Above the Noise states that it is a collection of 15 stories from Bradford—but these photographs alone tell a million more.
Migrant families would often send these pictures back home to show relatives, much as we might still do today via platforms like WhatsApp. One Pakistani man quoted in the exhibition says:
‘We would like to know the level of their well-being. We would look at their jackets, how expensive they were, or their shoes.’
Upon arriving in the UK himself later on, however, he realised that ‘there was some exaggeration’ in the photographs!
In many ways, this hasn’t changed—now, people take to social media to flaunt their wealth and show off their appearance, but is this an actual reflection of their real lives? The exhibition helps us see that today, things are so different yet so similar.
Not only does Above the Noise show us the processes in which we have been able to record and tell stories, but also how technology has assisted communication. One section reveals how Polish and Ukrainian communities in Bradford used technology to transmit news to their families back home, who lived behind the Iron Curtain under strict Soviet rule. Radio wielded such power and influence that ‘Radio Free Europe’ not only ‘helped overcome the physical barrier of their political exile in the west’, but also ‘helped to liberate Poland from Soviet rule’.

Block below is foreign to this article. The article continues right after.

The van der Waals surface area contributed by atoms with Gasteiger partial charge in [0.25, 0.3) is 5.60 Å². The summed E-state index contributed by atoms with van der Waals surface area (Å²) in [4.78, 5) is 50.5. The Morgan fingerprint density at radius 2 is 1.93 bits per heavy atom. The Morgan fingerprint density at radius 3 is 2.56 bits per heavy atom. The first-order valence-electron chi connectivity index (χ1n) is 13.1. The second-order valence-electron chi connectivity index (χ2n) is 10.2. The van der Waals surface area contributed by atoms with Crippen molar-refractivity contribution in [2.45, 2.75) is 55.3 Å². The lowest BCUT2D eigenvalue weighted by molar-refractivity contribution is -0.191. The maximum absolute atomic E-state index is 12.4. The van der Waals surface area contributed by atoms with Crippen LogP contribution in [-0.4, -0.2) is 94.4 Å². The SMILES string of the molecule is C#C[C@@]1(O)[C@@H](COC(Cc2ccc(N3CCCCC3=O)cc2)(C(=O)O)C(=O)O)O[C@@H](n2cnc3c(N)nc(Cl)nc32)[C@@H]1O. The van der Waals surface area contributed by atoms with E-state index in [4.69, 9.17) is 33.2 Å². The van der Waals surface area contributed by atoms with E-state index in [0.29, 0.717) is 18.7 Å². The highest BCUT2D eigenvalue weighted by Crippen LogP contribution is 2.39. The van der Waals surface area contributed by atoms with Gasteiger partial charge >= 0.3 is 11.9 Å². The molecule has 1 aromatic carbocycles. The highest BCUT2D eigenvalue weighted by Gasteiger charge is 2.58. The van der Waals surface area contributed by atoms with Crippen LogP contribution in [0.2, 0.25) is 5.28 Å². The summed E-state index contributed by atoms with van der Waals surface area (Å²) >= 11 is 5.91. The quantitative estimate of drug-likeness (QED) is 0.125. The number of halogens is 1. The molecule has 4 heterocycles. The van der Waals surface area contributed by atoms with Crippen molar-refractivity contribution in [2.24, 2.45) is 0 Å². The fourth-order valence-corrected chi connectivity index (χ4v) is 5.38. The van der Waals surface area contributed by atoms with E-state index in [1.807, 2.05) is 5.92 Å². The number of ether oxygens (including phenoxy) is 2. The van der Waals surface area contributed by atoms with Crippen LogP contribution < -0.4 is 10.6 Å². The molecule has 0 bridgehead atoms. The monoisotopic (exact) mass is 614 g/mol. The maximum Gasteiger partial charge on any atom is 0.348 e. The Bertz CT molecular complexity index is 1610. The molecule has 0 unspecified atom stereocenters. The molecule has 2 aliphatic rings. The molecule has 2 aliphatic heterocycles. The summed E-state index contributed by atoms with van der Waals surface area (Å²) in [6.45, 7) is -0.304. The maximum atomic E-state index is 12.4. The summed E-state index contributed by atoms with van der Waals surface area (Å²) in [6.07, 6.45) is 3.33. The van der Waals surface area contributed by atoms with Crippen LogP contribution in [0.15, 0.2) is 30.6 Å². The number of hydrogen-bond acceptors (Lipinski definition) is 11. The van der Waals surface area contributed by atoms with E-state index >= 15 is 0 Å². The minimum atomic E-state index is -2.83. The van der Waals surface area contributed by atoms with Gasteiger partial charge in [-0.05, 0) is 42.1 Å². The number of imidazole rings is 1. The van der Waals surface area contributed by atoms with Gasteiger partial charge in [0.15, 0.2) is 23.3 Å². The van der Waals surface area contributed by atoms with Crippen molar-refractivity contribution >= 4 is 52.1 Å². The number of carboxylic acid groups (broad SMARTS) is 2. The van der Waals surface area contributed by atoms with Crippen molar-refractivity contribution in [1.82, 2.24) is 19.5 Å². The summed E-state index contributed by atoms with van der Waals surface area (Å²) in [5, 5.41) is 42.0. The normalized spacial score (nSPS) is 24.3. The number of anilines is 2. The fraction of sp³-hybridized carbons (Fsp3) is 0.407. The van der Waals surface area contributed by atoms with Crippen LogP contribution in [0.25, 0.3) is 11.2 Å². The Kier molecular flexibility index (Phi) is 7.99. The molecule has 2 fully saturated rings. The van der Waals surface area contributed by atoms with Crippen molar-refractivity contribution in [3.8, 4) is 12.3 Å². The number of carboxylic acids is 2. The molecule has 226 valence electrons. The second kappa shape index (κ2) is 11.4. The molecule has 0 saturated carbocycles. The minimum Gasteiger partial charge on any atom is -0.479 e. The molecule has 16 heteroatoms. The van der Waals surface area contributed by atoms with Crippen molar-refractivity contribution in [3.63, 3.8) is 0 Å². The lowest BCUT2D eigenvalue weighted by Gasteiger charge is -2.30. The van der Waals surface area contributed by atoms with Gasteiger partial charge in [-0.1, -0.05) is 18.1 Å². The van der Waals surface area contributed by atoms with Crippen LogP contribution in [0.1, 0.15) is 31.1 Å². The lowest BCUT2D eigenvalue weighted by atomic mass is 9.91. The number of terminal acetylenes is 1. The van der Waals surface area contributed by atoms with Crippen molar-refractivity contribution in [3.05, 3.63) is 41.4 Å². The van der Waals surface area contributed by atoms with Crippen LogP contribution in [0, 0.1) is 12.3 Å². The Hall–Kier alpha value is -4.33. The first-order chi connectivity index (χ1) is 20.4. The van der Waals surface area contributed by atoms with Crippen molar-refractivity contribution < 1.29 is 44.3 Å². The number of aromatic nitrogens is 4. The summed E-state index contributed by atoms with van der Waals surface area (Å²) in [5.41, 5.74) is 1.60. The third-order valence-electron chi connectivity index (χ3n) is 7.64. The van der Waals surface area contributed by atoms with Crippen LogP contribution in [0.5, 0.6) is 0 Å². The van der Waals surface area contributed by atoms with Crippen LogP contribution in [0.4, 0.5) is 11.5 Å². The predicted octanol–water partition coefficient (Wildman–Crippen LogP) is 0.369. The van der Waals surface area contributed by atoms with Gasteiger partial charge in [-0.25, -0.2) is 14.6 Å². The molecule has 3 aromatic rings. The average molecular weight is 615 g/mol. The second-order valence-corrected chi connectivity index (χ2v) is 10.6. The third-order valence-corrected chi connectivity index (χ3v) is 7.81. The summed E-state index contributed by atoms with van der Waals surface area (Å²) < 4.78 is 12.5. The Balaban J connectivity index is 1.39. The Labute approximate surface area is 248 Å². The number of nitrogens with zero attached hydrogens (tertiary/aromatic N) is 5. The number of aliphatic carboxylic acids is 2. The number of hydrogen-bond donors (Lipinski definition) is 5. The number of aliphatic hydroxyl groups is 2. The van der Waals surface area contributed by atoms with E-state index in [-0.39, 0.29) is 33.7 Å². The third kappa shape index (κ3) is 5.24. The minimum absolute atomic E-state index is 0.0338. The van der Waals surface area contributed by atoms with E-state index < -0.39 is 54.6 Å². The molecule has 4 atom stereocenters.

Similarly, a panel which addresses the 1947 partition of India tells us that families needed to be ‘resourceful’ in order to keep in contact, reminding us again that the simple and fast methods of contact we have at our fingertips today—such as smartphones and messaging apps—are easily taken for granted.
Furthermore, we learn how, due to the high cost of phone calls between Britain and Pakistan until the end of the 20th century, recording cassette tapes became an easier alternative for the UK’s rapidly growing Pakistani diaspora. Anyone belonging to that diaspora will feel a sense of nostalgia: the exhibition reminds us of how parents and grandparents would communicate with family from a distant and foreign, yet somehow close and familiar, land.